West must focus more on Tehran’s malign activities
West must focus more on Tehran’s malign activities
The international community must take a multifaceted approach to Iran. The regime’s desire to acquire nuclear weapons remains at the forefront of political discussions regarding Tehran. Understandable, of course, but the seriousness of this threat does not justify neglecting the regime’s other malign activities.
The potential dangers of resolve have been highlighted in recent weeks by incidents, including attacks on US assets in Iraq and Syria, which were clearly carried out by the Iranian regime’s regional proxies and timed to coincide with the second anniversary of an American strike which eliminated the most senior official of the regime, Qassem Soleimani.
Another example of the proxy threat came on January 17, when a drone attack entered the territory of the United Arab Emirates and hit civilian areas of the nation’s capital, Abu Dhabi. The drones in question were likely of Iranian origin because the regime has been caught smuggling advanced weapons to the Houthis in Yemen on several occasions and has placed heavy emphasis on drones in its own paramilitary build-ups. recent.
The attacks in Iraq, Syria and the United Arab Emirates, combined with earlier attacks on Saudi Arabia and direct missile strikes on US assets in Iraq, make it clear that the threat from Tehran is not limited by geography. nor by ideology.
The regime appears to freely target other Muslim nations, as well as Western targets. He has even tried to take the fight to the territory of these Western nations, such as in 2018, when a Vienna-based regime diplomat and three Iranian intelligence agents were caught trying to bomb a Free Iran gathering. near Paris.
Four European lawmakers joined Iran’s opposition group, the National Council of Resistance of Iran, at a conference last month that shed light on the full range of nefarious activity for which Tehran must be held accountable. The speeches made clear reference to the nuclear issue and the ongoing negotiations in Vienna between the Tehran regime and the P5+1 world powers. But speakers also criticized Western signatories to the 2015 nuclear deal for being too accommodating and neglecting other issues lest they prevent Tehran from agreeing to a resolution. For example, former British Speaker of the House of Commons John Bercow criticized the British government and its allies for treating Iran’s rogue regime the same way they would treat their democratic counterparts. He added that “the conciliatory approach did not yield any results”.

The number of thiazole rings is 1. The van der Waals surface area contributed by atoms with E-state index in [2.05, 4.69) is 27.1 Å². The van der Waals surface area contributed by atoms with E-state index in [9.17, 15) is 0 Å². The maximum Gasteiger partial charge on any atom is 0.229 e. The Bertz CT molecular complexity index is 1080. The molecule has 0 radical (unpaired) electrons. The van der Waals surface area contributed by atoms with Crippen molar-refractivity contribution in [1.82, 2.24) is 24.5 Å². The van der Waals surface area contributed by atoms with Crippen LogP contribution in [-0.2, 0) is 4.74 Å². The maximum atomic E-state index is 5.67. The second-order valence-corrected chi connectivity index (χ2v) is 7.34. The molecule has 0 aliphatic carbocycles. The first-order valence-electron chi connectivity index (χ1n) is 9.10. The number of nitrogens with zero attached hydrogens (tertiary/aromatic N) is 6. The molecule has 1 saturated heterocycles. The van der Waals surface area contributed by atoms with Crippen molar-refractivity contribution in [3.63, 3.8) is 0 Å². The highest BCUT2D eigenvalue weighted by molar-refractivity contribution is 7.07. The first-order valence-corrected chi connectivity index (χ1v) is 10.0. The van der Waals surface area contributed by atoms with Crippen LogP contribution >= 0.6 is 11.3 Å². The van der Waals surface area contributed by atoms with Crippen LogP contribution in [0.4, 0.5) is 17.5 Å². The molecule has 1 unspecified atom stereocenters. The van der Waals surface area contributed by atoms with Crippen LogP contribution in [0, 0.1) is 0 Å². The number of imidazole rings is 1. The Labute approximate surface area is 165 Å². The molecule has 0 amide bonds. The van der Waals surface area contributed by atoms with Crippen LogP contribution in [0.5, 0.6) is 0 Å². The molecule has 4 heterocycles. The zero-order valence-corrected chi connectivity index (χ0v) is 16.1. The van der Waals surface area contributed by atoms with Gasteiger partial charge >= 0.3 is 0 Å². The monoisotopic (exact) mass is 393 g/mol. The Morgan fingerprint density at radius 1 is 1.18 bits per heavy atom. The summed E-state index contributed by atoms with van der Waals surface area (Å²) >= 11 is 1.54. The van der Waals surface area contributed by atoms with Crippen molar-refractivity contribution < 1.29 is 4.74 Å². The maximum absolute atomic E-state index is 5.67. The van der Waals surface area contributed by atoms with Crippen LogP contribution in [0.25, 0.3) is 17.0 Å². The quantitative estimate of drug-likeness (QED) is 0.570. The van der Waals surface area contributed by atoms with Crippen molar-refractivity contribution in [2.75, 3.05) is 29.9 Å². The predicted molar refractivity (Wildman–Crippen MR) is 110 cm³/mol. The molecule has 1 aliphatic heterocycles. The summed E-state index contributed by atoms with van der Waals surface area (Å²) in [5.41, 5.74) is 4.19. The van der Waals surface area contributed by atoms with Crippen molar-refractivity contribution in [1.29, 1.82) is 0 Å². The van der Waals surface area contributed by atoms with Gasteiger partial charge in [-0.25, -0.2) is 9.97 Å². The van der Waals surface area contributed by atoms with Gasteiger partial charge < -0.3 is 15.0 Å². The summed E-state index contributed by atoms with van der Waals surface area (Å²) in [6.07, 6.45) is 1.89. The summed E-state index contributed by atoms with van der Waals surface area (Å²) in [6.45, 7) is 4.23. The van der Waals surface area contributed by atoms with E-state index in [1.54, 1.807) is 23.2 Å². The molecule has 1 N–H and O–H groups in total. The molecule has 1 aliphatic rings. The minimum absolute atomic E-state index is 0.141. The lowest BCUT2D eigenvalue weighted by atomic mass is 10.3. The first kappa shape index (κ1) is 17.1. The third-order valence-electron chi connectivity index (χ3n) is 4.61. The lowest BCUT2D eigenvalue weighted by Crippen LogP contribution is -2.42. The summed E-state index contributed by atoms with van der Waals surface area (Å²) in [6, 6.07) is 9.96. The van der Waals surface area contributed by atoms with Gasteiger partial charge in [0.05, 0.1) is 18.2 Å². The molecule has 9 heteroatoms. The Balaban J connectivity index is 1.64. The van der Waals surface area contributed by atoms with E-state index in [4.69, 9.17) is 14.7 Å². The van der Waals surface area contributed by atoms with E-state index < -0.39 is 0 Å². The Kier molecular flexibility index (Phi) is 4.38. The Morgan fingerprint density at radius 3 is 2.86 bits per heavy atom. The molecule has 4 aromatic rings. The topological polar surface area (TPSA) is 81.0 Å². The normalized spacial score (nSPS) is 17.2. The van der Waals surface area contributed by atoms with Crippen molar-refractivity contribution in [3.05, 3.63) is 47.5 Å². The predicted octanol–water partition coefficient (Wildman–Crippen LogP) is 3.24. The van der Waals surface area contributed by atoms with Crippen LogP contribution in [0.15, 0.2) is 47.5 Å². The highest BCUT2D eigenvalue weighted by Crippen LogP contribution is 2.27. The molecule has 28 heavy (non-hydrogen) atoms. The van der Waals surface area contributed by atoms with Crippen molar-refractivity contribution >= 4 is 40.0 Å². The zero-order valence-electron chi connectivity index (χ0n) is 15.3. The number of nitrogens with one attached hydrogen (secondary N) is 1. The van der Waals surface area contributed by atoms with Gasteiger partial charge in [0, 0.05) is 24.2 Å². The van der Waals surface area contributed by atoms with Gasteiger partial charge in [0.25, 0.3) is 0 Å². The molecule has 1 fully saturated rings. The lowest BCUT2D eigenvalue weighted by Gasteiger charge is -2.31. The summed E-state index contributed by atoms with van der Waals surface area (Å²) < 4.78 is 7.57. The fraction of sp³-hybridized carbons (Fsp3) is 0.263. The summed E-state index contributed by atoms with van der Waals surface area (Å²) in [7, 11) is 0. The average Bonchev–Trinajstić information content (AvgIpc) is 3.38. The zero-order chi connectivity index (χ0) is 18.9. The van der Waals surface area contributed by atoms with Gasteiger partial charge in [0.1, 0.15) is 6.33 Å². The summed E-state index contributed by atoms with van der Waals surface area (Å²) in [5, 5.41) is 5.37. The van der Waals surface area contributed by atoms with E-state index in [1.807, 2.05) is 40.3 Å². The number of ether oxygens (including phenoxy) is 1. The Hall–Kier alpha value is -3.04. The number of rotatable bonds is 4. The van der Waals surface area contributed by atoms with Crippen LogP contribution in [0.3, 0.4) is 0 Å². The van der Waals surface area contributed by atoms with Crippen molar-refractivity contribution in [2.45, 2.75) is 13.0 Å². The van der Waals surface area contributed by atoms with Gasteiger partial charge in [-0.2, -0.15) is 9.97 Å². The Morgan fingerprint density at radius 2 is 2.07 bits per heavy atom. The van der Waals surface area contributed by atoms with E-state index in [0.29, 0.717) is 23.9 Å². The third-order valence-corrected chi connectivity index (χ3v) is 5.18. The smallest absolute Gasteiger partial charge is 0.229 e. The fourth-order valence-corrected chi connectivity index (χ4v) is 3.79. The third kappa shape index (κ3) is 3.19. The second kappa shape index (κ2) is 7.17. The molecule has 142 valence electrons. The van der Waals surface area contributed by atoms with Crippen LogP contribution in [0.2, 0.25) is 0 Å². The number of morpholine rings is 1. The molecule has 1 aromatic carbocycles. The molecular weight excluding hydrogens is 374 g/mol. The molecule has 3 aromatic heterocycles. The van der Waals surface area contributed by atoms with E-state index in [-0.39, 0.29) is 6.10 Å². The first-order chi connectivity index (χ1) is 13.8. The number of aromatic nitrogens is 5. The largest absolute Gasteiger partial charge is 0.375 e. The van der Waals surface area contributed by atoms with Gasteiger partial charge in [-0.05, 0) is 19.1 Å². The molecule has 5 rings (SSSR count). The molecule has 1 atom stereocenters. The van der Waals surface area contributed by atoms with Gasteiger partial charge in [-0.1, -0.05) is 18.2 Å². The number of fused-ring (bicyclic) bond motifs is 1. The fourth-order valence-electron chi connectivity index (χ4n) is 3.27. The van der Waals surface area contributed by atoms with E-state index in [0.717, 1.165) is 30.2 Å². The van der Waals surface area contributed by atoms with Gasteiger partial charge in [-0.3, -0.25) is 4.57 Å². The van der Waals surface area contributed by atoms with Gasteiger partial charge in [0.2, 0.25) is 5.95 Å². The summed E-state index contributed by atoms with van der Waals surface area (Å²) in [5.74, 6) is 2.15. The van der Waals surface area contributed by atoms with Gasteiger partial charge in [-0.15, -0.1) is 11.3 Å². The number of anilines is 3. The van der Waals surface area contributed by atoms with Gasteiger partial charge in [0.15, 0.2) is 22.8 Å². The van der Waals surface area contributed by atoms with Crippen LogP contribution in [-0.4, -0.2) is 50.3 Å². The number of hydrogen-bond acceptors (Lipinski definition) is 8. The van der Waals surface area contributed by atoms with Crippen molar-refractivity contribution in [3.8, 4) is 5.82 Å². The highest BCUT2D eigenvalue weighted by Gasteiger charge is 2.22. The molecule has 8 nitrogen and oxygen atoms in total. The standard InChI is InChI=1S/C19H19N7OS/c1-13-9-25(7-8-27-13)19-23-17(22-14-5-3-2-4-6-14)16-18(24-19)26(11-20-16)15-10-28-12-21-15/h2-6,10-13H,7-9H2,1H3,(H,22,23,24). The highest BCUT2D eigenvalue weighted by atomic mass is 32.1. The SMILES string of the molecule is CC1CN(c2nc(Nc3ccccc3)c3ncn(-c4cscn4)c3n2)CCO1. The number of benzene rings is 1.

This recalls the perception that Western powers have neglected the domestic aspect of the Iranian regime’s malign activities to a greater extent than any other. Ebrahim Raisi, who became president last summer, was one of four officials to serve on Tehran’s ‘death commission’ which in 1988 staged mock trials of political prisoners in Evin prisons and Gohardasht as part of the implementation of the fatwa of then Supreme Leader Ayatollah Khomeini. targeting organized opposition to the clerical system. Most of the victims were NCRI members or sympathizers. The group’s leader, Maryam Rajavi, last month highlighted the progress made by the Iranian resistance to overthrow the theocratic dictatorship and replace it with a truly democratic system.
In other words, human rights should be at the forefront of a correct European policy towards the Iranian regime. This is partly because human rights abuses pose the most imminent and widespread threat to the life of Tehran, but also because this goal has the potential to strengthen Iranian activist communities at a time when a Unprecedented increase in anti-government protests has sparked a new wave of repression.
The trend towards repression has no doubt been made possible by the feeling of impunity that surrounds Raisi’s nomination for the presidency. As long as he faces no consequences for his past human rights abuses, he will continue to promote the same now that he holds the regime’s second highest office. This prediction was confirmed by a sharp increase in executions and cases of Iranian activists being sentenced to long prison terms, death sentences and arbitrary punishments for “crimes” such as “spreading propaganda” and ” enmity towards God”.
The internal aspect of the regime’s behavior has been neglected more than any other.
Dr Majid Rafizadeh
One can only imagine how much more widespread the protests would be if the Iranian people had reason to believe that the international community would face further escalations by the regime, instead of focusing solely on Western interests and the nuclear deal already falling apart.
Confronting the Iranian regime’s malign and destructive activities in the region and its growing human rights abuses in its country should be at the forefront of Western powers’ approach to Tehran.
- Dr. Majid Rafizadeh is a Harvard-educated Iranian-American political scientist. Twitter: @Dr_Rafizadeh
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